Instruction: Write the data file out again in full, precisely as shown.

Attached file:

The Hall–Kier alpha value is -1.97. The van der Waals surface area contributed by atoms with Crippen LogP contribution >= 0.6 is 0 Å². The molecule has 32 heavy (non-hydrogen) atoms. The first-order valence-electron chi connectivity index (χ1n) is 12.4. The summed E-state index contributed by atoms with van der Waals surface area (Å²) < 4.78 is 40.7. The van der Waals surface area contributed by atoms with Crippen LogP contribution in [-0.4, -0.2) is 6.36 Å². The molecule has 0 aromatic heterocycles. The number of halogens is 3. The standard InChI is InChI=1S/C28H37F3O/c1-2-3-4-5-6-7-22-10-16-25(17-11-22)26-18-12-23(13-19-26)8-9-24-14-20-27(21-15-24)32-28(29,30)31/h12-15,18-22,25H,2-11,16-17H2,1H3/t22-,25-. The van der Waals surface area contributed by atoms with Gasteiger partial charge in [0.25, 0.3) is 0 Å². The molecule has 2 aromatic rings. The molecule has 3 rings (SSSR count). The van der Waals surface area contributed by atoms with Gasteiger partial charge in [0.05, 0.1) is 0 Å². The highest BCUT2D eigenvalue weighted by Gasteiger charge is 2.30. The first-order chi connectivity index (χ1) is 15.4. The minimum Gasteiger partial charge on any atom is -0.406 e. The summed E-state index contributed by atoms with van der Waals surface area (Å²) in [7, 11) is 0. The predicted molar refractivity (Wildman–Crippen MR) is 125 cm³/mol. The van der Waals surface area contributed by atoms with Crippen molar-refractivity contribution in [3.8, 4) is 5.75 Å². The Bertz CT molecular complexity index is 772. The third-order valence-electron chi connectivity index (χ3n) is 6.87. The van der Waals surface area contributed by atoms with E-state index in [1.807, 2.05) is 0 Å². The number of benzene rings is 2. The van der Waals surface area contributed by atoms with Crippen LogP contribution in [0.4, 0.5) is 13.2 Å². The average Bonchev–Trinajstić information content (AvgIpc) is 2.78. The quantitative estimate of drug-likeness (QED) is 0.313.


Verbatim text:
The Hall–Kier alpha value is -1.97. The van der Waals surface area contributed by atoms with Crippen LogP contribution >= 0.6 is 0 Å². The molecule has 32 heavy (non-hydrogen) atoms. The first-order valence-electron chi connectivity index (χ1n) is 12.4. The summed E-state index contributed by atoms with van der Waals surface area (Å²) < 4.78 is 40.7. The van der Waals surface area contributed by atoms with Crippen LogP contribution in [-0.4, -0.2) is 6.36 Å². The molecule has 0 aromatic heterocycles. The number of halogens is 3. The standard InChI is InChI=1S/C28H37F3O/c1-2-3-4-5-6-7-22-10-16-25(17-11-22)26-18-12-23(13-19-26)8-9-24-14-20-27(21-15-24)32-28(29,30)31/h12-15,18-22,25H,2-11,16-17H2,1H3/t22-,25-. The van der Waals surface area contributed by atoms with Gasteiger partial charge in [0.25, 0.3) is 0 Å². The molecule has 2 aromatic rings. The molecule has 3 rings (SSSR count). The van der Waals surface area contributed by atoms with Gasteiger partial charge in [0.05, 0.1) is 0 Å². The highest BCUT2D eigenvalue weighted by Gasteiger charge is 2.30. The first-order chi connectivity index (χ1) is 15.4. The minimum Gasteiger partial charge on any atom is -0.406 e. The summed E-state index contributed by atoms with van der Waals surface area (Å²) in [7, 11) is 0. The predicted molar refractivity (Wildman–Crippen MR) is 125 cm³/mol. The van der Waals surface area contributed by atoms with Crippen molar-refractivity contribution in [3.8, 4) is 5.75 Å². The Bertz CT molecular complexity index is 772. The third-order valence-electron chi connectivity index (χ3n) is 6.87. The van der Waals surface area contributed by atoms with E-state index in [1.807, 2.05) is 0 Å². The number of benzene rings is 2. The van der Waals surface area contributed by atoms with Crippen LogP contribution in [0.4, 0.5) is 13.2 Å². The average Bonchev–Trinajstić information content (AvgIpc) is 2.78. The quantitative estimate of drug-likeness (QED) is 0.313.